“You texted?” the man asked, his voice thick with a Spanish accent.
“Got a very strange call this morning, from our friend Serge. He wanted the Baranquilla Baby,” said Rolen.
Edgar Renteria laughed. “Which means V wanted me, but needed to erase the communications trail. And he knows I carry no teléfono.”
“The less I know, the better,” said Rolen.
“How did V get you?” Renteria asked.
“2004, NLCS, Game 7,” said Rolen. “I hit the game-winning home run off of Clemens. Only it was a setup. Clemens was told to groove one.” He chuckled. “How he got Clemens, I don’t know.”
Renteria laughed. “I’m sure it was no muy difícil, with that capullo.”
“What do you hear about V in Dallas?” Brodeur asked.
“Who is this?” Doughty asked coyly.
“I swear to God, Drew, you fuck with me on this and I’ll tell every media outlet between here and Japan about your skates.”
“Hey, cool out!” said Doughty. “Fine. I don’t know why he’s there. But I did hear that he was responsible for Rose going down, and that Ibaka well, Ibaka wasn’t too upset.”
There’s the connection, Brodeur thought, ending the call and hurrying away.
“What I’m asking myself,” said Renteria, speaking on a Cincinnati pay phone yesterday afternoon, “is how you got an NFL attorney, and why? Is it for Cam Newton and the Panthers?”
“That is not your concern, Baranquilla Baby,” said the Kermit-like voice. “At the moment, I require your Colombian connections. You’re one of the few Colombian big league players, but I’m sure you knew that. Your country you export bananas, yes?”
“It’s one of our main exports,” said Renteria. “Legal ones, anyway.”
“I need the real slippery kind. And I need them in Kansas City.”
Renteria sighed. “I never should have called you up in ’97,” he said. “Much less 2010. But the glory the glory is muy delicioso, I must admit.” He frowned into the phone. “Garfield and East 26th, by Spring Valley Park. You can pick them up at 5 p.m. Who’s the target? Who hired you?”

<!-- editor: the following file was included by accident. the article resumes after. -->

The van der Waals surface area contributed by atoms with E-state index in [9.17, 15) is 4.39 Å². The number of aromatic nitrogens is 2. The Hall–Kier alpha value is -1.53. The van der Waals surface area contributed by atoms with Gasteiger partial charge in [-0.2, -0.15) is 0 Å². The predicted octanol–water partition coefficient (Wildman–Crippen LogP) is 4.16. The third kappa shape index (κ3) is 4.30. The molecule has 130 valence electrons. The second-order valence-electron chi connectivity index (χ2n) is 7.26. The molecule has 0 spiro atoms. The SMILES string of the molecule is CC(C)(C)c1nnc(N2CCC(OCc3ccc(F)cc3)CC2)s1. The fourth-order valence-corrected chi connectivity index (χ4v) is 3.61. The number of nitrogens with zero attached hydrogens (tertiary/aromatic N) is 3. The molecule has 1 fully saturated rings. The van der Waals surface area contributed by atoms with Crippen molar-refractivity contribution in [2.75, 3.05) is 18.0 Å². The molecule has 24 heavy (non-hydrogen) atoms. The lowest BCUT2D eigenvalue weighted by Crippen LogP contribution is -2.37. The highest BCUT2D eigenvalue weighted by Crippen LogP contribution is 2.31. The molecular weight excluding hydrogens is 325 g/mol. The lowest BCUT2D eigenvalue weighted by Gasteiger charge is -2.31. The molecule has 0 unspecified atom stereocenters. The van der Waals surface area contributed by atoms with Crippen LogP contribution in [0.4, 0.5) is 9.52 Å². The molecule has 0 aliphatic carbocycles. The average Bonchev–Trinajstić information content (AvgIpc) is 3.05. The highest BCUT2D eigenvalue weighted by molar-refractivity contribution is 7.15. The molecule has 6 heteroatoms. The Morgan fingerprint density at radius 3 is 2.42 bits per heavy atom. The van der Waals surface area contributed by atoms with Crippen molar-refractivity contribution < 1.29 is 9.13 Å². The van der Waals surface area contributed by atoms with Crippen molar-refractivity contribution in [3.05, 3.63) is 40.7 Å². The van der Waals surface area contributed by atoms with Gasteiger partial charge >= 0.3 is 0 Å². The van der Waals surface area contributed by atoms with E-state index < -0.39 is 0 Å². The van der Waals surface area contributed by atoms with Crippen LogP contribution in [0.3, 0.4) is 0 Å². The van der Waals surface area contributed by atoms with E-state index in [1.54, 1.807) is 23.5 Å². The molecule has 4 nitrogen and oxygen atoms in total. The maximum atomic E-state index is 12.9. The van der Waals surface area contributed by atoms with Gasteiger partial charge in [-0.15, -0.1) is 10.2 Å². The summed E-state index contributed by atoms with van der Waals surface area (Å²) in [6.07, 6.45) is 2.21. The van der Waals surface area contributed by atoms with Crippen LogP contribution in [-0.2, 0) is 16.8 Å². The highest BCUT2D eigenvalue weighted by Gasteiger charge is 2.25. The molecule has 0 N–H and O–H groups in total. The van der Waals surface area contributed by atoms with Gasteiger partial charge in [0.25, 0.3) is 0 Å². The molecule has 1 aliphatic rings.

V laughed. “The target? Only the greatest of all time. And this one this one’s not about money. This one’s personal.”
At 6 p.m., in a state of desperation after hours of phone calls, Martin Brodeur finally found Tim Tebow. “My God! Tim! You’re safe!” he said, hugging the quarterback.
“What’s going on?”
“It’s so hard to explain, but I’ll try. See, there’s a syndicate. A man named V. He hurts people. Derrick Rose, Joba Chamberlain, Amar’e Stoudemire. He influences games. He’s a supervillain, Tim. I know it sounds insane, but it’s true. And today, he’s up to something in New York. That’s all I could find out. The victim is New York. It has to be you, Tim! Who else? Who else is so high-profile? It has to be you. He wants you gone. He’s an egotist. He hates New York, and he hates anyone who takes attention away from him.”
“Who is it?” Tebow asked, suddenly panicked.
“I don’t know … I don’t know yet. He’s too careful.” Brodeur caught his breath and smiled. “Listen, I have a game. You’re coming to New Jersey with me. I foiled him. For once in my damn life, I foiled him.”
Rees touched down at Kansas City International Airport at 5 p.m. central time. His first stop was at a downtown Kinko’s. He proceeded to the apartment by Spring Valley Park, where a quiet man who spoke broken English handed him a bag of bananas.
“Are they slippery?” Rees asked.
“Sí, sí,” the man said. “Muy slippery. Buenos plátanos.”
Rees slipped him the envelope of cash. At Kauffman Stadium, Rees found the longest line at his gate. He was stopped by security. “You can’t bring your own food in,” the man said, spotting the bananas.
“I have a critical potassium deficiency,” Rees said. “I have a permit from the city.” He handed over the paper V had sent him over e-mail.
The usher, seeing the backed-up line, waved him through. Rees proceeded to the outfield, where he waited as the Yankees took batting practice. He ate the bananas, one by one. At the exact moment, precise to the instant, he let two of them fall out of his hands and onto the outfield. He stood up, as instructed, and left the stadium. He didn’t even stay to watch what happened.